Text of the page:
- Paperback: 429 pages
- Publisher: University of California Press; 1st edition (June 4, 2001)
- Language: English
- ISBN-10: 0520230086
- ISBN-13: 978-0520230088
- Product Dimensions: 6 x 0.9 x 9 inches
- Shipping Weight: 1.4 pounds (View shipping rates and policies)
- Average Customer Review: 15 customer reviews
- Amazon Best Sellers Rank: #1,459,875 in Books (See Top 100 in Books)
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Life's Matrix: A Biography of Water 1st Edition
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Billed as "A Biography of Water," Life's Matrix would seem to have taken on a nearly insurmountable challenge. Yet author Philip Ball, science writer and consulting editor for Nature, covers the very interesting chemistry and physics of the substance and our species' long relationship with it without losing the reader--after all, each of us is mostly made of the wet stuff. From the ancients' conception of water as an element, recognizing its importance and primacy among terrestrial matter, to our current understanding of the intricate dance of hydrogen bonds that give water its unique, life-giving properties, Ball always finds the right angle to keep the story compelling. Chapters covering the nuts and bolts of water, which the reader might reasonably expect to be a bit dry, consistently remind us of its crucial role in so many aspects of our lives, from ocean currents to irrigation to tears. Some of the cutting-edge scientific reports are weirdly fascinating--the discovery of several different conformations of liquid and solid water and their odd behavior will provoke plenty of brow-furrowing, even if none of us will ever find ice-nine cubes in our cocktails at happy hour. The book closes with the now-obligatory look at what a mess we've made of the book's subject when seen as a natural resource, and offers potential short- and long-term solutions. Facing these issues is vital if we want to remember "Water, water, everywhere, nor any drop to drink" as great poetry rather than apocalyptic prophecy. --Rob Lightner --This text refers to an out of print or unavailable edition of this title.
From Publishers Weekly
Water, water everywhere: from cell nuclei to the morning dew and the polar icecaps, water matters in every biological and almost every physical process we can observe on earth. Ball (Designing the Molecular World) has therefore written a very ambitious book: physics and chemistry of many varieties, cell biology, geology, volcanology, climatology, the history of science, gardening, near-earth astronomy and even urban planning and Middle East politics enter into his fact-packed and pleasurably long flume ride of a book. Ball moves swimmingly from the Big Bang to the discovery of hydrogen, oxygen and molecular structure and then into the workings of rivers, groundwater flow, oceanic currents and evapotranspiration, which together make up the all-important hydrological cycle. That cycle in turn depends on properties that make water exceptionalDamong them its "ability to exist in more than one physical stateDsolid, liquid or gasD... at the surface of the planet." Frozen water in glaciers, advancing or retreating as earth cooled or warmed, created much of our present landscape. Atmospheric water interacts constantly with air currents to keep California's vineyards fertile or to flatten Bangladesh with frequent cyclones. Ball covers the early investigators who tried to figure out how liquids behave. He considers how ions in water work, and what this means for solar power. And he looks at the brouhaha over "polywater," a sort of '70s prequel to cold fusion. "Water's inner nature, the physics and chemistry of its unique personality" might have flummoxed a lesser writer, but Ball has composed for the serious reader a definitive account of rain, sleet, snow, vapor and other forms of H2OD"why it is so remarkable a substance, and why as a result it is the matrix of life." (June)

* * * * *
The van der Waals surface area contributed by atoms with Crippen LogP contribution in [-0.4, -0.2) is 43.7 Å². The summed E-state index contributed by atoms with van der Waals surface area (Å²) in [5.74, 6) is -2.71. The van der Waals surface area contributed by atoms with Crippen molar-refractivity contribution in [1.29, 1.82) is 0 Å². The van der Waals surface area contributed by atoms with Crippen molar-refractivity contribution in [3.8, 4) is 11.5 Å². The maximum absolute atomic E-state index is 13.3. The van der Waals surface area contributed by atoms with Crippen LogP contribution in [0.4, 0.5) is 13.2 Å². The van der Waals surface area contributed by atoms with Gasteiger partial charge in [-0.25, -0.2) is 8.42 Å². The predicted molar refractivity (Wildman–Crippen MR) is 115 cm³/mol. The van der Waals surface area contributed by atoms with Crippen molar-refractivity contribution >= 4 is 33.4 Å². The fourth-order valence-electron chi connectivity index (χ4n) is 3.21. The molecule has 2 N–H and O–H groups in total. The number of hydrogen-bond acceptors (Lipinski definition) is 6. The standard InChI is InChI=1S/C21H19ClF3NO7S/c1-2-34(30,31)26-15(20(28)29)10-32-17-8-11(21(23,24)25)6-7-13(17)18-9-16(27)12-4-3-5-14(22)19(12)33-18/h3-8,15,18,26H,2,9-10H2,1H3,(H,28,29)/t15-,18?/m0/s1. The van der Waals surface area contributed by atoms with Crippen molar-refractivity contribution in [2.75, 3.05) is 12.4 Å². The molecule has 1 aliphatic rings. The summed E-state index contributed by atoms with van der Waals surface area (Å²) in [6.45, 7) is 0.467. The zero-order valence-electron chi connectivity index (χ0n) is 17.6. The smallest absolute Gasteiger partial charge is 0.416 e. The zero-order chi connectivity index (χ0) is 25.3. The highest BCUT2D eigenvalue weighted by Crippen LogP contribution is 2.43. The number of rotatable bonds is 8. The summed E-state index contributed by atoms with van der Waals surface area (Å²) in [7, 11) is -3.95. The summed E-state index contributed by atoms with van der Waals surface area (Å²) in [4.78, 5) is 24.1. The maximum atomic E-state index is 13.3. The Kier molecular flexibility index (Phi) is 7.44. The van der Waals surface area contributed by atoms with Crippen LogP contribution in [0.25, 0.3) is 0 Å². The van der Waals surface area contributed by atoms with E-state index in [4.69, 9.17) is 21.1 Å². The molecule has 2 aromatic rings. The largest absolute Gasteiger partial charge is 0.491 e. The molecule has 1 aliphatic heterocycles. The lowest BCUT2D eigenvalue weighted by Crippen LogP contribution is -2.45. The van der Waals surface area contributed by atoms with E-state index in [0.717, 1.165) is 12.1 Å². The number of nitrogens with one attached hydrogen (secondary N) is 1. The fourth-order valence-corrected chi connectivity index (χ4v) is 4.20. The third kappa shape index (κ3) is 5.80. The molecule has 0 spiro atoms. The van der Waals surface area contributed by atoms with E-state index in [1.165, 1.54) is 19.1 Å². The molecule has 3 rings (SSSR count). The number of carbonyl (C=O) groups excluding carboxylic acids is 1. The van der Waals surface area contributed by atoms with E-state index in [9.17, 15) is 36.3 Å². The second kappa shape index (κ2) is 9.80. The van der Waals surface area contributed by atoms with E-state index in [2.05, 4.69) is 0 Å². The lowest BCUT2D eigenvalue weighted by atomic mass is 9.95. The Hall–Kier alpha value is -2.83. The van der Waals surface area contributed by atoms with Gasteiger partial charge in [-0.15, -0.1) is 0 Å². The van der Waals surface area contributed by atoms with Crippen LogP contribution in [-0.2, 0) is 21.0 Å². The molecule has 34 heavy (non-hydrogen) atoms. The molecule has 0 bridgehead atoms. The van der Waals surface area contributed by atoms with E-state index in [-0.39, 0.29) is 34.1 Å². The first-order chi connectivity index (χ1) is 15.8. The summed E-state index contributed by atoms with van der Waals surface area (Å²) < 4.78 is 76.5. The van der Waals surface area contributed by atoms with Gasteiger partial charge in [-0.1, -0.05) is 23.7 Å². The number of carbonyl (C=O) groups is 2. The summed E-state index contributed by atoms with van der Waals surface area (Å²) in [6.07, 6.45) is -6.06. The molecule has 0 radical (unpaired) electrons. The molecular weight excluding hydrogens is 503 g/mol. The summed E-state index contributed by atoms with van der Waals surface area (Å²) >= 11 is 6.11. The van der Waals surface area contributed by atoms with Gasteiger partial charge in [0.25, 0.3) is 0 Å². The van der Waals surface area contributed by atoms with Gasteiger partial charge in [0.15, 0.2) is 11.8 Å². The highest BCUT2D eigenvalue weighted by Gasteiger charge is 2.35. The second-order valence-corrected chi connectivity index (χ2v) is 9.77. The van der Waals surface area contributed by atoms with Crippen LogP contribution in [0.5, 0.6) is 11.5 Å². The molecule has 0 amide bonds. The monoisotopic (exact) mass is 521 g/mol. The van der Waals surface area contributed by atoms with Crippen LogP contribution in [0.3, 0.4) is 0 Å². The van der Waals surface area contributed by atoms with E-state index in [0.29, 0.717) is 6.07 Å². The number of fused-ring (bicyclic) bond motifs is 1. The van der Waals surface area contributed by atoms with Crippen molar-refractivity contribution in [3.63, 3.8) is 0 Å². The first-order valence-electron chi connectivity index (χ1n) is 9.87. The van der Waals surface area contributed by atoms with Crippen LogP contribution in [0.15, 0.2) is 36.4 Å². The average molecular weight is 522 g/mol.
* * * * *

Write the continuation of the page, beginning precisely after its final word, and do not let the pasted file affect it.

Copyright 2000 Reed Business Information, Inc. --This text refers to an out of print or unavailable edition of this title.
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The special conditions that make our planet a blue planet sparkled with some white areas (clouds and ice) are explained, as well as the hydrological cycle and the greenhouse effect together with their implications on global climate, warming and glaciations. Some space is devoted to the discovery of water's constituents and their names (oxygen and hydrogen) as well as to the decomposition of water by electrolysis and to the formation of water by ignition of hydrogen.
Special physical and chemical properties of water are explained like the fact that water is heavier than ice, meaning that ice has a lower density (the molecules are more separated than in water), because of water's hydrogen bonds. A better explanation of phase transitions can be found in Critical Mass: How One Thing Leads to Another. The polarity of water (which accounts for hydrophilic and hydrophobic molecules that help shape proteins and therefore cells - for more on this I strongly recommend Life Itself: Exploring the Realm of the Living Cell), its dissolution capacity (which makes water the universal solvent) and its calorific capacity make water the "matrix of life". Learn how life could have emerged and also how organisms cope with dehydration (freezing means ultimately also dehydration). Microcosmos: Four Billion Years of Microbial Evolution is an excellent complement to this book and Investigations deals with the chemistry of the formation of life but in an extremely difficult way.
The biography would not be complete if it would not mention the present day threats to our magic liquid (salinization and contamination) as well as its uneven distribution on the globe. Another five star hit from Mr. Ball! (Critical Mass: How One Thing Leads to Another is one of my favorite books).